‘4D’ VR headphones use electrical signals to mimic feeling of movement

Ben Parfitt
‘4D’ VR headphones use electrical signals to mimic feeling of movement

Your VR demo can be a flash as you like, but when the user is sitting in a chair in their pants there's only so much illusion your clever programming can muster.

After all, no matter how exciting the in-game frolics, the sensation will always be dulled somewhat by the fact that your frame is either sat down or, at most, trying not to trip over a wire in your living room.

This is a problem that a new headset hopes to solve. TechSpot reports that the new Entrim 4D headphones, which are the product of the Samsung Creative Lab team, send electrical signals into the inner ear that trick the brain into believing you're moving.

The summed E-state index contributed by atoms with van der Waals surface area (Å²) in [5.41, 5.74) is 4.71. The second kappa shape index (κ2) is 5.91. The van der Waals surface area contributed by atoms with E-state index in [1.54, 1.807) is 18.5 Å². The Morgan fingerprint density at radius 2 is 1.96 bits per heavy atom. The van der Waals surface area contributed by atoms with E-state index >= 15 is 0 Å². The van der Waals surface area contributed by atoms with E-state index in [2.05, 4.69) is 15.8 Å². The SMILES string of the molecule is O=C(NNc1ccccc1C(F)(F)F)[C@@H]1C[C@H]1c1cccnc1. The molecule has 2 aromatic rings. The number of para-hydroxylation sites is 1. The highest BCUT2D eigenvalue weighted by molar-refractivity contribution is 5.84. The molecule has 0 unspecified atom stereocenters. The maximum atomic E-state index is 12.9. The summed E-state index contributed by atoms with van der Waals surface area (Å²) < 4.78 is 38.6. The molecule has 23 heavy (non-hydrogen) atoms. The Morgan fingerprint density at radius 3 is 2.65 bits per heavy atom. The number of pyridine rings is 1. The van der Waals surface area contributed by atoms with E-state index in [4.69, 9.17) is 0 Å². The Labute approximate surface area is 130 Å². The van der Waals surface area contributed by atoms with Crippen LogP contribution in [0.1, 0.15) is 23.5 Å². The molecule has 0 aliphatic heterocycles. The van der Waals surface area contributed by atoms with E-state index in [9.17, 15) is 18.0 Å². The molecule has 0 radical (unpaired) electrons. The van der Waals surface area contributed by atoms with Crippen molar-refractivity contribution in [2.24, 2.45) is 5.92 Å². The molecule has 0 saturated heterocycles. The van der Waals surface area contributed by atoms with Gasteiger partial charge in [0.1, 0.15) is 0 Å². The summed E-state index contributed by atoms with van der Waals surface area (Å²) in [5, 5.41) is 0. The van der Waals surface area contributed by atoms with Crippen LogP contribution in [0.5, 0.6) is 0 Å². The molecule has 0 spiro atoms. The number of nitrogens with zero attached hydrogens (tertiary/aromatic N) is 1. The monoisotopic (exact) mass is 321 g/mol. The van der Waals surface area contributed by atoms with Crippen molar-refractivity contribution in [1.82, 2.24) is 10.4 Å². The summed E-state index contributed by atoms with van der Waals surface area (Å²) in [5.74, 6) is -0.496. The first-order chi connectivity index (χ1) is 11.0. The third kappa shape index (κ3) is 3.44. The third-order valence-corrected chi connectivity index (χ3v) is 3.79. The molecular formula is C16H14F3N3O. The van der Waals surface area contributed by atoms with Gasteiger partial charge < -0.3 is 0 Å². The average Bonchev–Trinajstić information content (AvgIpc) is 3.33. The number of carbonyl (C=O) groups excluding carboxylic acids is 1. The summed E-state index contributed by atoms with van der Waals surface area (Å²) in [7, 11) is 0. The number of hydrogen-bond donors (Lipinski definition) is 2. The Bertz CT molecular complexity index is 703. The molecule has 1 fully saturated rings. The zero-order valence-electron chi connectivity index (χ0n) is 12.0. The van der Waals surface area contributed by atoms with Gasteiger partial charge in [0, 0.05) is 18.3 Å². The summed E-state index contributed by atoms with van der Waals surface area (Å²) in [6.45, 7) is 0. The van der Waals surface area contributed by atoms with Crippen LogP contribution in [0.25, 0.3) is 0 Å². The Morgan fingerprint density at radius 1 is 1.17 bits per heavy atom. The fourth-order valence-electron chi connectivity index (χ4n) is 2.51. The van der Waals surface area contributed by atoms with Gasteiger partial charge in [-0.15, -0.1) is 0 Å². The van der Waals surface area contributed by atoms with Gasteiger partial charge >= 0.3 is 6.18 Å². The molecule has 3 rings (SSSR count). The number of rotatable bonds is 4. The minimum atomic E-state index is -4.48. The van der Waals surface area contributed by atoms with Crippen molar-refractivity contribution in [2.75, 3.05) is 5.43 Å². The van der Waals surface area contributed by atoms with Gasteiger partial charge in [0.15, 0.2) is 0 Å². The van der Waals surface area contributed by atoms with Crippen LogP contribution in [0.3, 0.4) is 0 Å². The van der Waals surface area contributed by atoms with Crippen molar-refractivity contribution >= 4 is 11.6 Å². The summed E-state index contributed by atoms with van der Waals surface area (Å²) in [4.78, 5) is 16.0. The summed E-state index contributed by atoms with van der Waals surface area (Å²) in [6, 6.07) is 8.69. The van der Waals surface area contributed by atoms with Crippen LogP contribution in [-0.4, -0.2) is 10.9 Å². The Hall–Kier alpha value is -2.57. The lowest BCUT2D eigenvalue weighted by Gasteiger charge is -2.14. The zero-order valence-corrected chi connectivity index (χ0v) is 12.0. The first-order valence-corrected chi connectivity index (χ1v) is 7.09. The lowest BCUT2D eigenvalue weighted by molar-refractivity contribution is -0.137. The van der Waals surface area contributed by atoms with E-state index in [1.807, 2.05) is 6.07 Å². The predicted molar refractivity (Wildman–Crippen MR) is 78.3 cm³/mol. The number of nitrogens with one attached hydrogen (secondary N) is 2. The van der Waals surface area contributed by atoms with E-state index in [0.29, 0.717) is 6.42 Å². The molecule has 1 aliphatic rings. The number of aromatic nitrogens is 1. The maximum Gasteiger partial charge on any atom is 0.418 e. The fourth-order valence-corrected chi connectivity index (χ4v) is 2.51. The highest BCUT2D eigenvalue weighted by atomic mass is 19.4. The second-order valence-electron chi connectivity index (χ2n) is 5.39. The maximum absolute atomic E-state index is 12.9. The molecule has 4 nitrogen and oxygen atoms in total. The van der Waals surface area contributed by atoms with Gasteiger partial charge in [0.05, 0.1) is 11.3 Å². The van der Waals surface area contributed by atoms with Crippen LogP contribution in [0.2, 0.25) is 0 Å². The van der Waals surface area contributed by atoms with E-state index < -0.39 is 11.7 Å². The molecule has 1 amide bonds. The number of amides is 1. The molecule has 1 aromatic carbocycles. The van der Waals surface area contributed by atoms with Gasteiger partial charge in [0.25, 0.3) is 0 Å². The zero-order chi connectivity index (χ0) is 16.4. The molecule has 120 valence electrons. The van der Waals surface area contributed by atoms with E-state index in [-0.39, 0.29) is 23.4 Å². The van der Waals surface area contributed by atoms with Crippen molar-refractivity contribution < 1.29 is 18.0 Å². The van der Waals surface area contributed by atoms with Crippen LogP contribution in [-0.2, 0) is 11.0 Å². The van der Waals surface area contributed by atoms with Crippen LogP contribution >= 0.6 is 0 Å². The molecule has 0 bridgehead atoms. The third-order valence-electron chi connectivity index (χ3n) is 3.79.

The science claims that the signals are directed to the vestibular system, which dictate how we experience movement and orientation. Manipulating that system can make users believe they are moving in a certain direction.

The technique has been used previously by the medical profession to help stroke victims who have been left with balance problems. The video below seems a little comical, but the science is real.

The main worry would appear to concern motion sickness, which is primarily caused by the disconnect between what we see on a VR screen and what our body is experiencing. The intensity of the signals can be adjusted, however, and Samsung actually claims that the tech can reduce motion sickness.

Take a look:

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